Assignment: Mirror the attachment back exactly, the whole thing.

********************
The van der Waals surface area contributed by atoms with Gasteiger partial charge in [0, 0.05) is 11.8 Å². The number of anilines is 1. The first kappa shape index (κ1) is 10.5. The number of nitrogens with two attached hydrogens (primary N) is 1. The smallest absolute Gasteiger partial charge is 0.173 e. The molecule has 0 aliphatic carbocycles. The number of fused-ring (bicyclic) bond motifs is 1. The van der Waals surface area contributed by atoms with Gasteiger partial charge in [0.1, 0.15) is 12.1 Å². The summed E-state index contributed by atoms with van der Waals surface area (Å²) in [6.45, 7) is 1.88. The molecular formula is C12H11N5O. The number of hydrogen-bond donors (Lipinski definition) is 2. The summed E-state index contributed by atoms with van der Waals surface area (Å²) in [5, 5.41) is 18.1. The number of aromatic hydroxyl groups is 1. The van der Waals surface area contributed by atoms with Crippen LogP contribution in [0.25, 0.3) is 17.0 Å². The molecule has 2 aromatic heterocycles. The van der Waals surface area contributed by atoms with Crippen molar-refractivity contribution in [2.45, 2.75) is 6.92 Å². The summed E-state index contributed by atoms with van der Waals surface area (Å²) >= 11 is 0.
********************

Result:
The van der Waals surface area contributed by atoms with Gasteiger partial charge in [0, 0.05) is 11.8 Å². The number of anilines is 1. The first kappa shape index (κ1) is 10.5. The number of nitrogens with two attached hydrogens (primary N) is 1. The smallest absolute Gasteiger partial charge is 0.173 e. The molecule has 0 aliphatic carbocycles. The number of fused-ring (bicyclic) bond motifs is 1. The van der Waals surface area contributed by atoms with Gasteiger partial charge in [0.1, 0.15) is 12.1 Å². The summed E-state index contributed by atoms with van der Waals surface area (Å²) in [6.45, 7) is 1.88. The molecular formula is C12H11N5O. The number of hydrogen-bond donors (Lipinski definition) is 2. The summed E-state index contributed by atoms with van der Waals surface area (Å²) in [5, 5.41) is 18.1. The number of aromatic hydroxyl groups is 1. The van der Waals surface area contributed by atoms with Crippen LogP contribution in [0.25, 0.3) is 17.0 Å². The molecule has 2 aromatic heterocycles. The van der Waals surface area contributed by atoms with Crippen molar-refractivity contribution in [2.45, 2.75) is 6.92 Å². The summed E-state index contributed by atoms with van der Waals surface area (Å²) >= 11 is 0.